Being the First Supplement of the Best Books; a Reader's Guide to the Choice of the Best Available Books [about 50,000] in Every Department of Science, Art and Literature, with the Dates of the First and Last Editions and the Price, Size and Publisher's Name of Each Book
"Child and Adolescent Psychiatry: The Essentials, Second Edition presents comprehensive yet practical information about psychiatric problems in children and adolescents that can be used in a wide variety of clinical settings. Written by both psychiatrists and primary care providers, this concise and readable text is divided into four sections on evaluation, specific disorders, special issues, and treatment. Clinical case studies reinforce the major points in each chapter and tables present at-a-glance information on psychotropic drugs for various disorders. This edition has fifty percent new contributing authors, more information on evaluating polypharmaceutic approaches, and new chapters on fetal alcohol syndrome, nutritional psychiatry, and evidence-based psychotherapies"--Provided by publisher.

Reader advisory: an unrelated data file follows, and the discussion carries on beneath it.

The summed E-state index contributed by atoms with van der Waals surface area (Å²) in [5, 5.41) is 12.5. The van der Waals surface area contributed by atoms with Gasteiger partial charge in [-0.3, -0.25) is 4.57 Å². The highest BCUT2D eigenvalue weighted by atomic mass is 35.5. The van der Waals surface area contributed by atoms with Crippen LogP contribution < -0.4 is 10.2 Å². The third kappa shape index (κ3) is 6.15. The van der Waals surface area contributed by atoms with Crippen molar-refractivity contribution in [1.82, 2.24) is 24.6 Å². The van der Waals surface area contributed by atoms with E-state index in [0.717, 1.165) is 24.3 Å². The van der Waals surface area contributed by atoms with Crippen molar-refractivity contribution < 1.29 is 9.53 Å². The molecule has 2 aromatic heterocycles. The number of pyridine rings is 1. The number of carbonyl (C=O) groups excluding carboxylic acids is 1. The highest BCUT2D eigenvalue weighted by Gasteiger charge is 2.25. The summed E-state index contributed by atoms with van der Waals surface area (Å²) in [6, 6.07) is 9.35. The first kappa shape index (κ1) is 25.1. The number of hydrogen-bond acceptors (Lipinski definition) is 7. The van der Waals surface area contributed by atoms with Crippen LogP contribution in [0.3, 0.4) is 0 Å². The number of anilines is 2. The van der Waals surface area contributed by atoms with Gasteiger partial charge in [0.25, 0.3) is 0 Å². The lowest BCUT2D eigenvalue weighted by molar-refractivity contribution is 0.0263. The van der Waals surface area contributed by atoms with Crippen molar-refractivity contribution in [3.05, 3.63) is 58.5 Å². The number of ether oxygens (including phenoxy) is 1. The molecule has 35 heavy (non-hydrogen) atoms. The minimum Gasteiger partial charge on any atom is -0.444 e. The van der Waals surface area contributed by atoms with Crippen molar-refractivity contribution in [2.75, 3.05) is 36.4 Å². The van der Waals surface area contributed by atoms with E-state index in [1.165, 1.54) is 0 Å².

Character can be defined as self-aware knowledge that helps the individual to set goals, values and ethical principles (Cloninger, 2004). This meta-cognitive dimension of human personality involves ‘Theory of Mind’, and is positively related to measures of well-being, mental health, and constructive behavior patterns. Research from at least three different fields, cultural (Shweder, Much, Mahapatra & Park, 1997), personality (Cloninger, 2004), and social psychology (Abele & Wojcizke, 2007) suggest that character can be organized along three broad principles: agency, which is related to the autonomy and the fulfillment and enhancement of the self; communion, which is related to engagement in the protection and relations to others such as families, companies or nations; and spirituality, which is related to the human ability to transcend the self and find and interconnection with all life and appreciation of the whole world around us (Haidt, 2006; Cloninger, 2013). Using the Temperament and Character Inventory (Cloninger, Svrakic & Przybeck, 1993) researchers have found that agentic (i.e., Self-directedness) and communal (i.e., Cooperativeness) values are associated to high levels of happiness, psychological well-being, and less violent behavior. Moreover, low Self-directedness and Cooperativeness is recurrent among individuals with all types of mental health problems, such as, depression, schizophrenia, anxiety disorder, autism spectrum disorders, attention deficit/hyperactivity disorder and etcetera. Spirituality, in coherence with agency and communion, guides the individual to seek self-realization in harmony with others and nature in the changing world (Cloninger, 2013). Seeing character as self-awareness of the self in three dimensions has also been associated to human responsibility and empowerment. This research topic will focus on all article types that put forward findings regarding: • Character as a protective factor against mental illness. • Character’s association to conduct disorders and violent behavior. • Character as a promoter of happiness, life satisfaction, and well-being. • The etiology of character. • Longitudinal studies on character. • Agency, communion, and spirituality as broad dimensions for the conceptualization of positive measures of mental health. • Innovative methods to measure or conceptualize character. • Non-linear effects of character on mental health. • Character as a measure/conceptualization of responsibility. • Character in school and work place settings. • Character in relation to empowerment.